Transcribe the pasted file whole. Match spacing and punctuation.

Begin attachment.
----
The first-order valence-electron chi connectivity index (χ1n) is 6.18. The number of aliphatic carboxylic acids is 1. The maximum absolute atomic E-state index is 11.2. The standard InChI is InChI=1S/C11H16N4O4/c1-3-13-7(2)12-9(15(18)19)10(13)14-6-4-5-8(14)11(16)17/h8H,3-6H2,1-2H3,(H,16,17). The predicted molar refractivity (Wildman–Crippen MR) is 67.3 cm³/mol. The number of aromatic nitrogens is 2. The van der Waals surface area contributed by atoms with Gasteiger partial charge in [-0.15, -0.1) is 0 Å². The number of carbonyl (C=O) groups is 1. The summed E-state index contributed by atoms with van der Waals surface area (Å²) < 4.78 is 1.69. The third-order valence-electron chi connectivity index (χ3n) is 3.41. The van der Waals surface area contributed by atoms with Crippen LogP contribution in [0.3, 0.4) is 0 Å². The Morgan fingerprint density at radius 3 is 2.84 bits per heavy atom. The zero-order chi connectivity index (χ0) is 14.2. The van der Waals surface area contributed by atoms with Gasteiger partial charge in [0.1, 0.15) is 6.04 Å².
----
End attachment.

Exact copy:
The first-order valence-electron chi connectivity index (χ1n) is 6.18. The number of aliphatic carboxylic acids is 1. The maximum absolute atomic E-state index is 11.2. The standard InChI is InChI=1S/C11H16N4O4/c1-3-13-7(2)12-9(15(18)19)10(13)14-6-4-5-8(14)11(16)17/h8H,3-6H2,1-2H3,(H,16,17). The predicted molar refractivity (Wildman–Crippen MR) is 67.3 cm³/mol. The number of aromatic nitrogens is 2. The van der Waals surface area contributed by atoms with Gasteiger partial charge in [-0.15, -0.1) is 0 Å². The number of carbonyl (C=O) groups is 1. The summed E-state index contributed by atoms with van der Waals surface area (Å²) < 4.78 is 1.69. The third-order valence-electron chi connectivity index (χ3n) is 3.41. The van der Waals surface area contributed by atoms with Crippen LogP contribution in [0.3, 0.4) is 0 Å². The Morgan fingerprint density at radius 3 is 2.84 bits per heavy atom. The zero-order chi connectivity index (χ0) is 14.2. The van der Waals surface area contributed by atoms with Gasteiger partial charge in [0.1, 0.15) is 6.04 Å².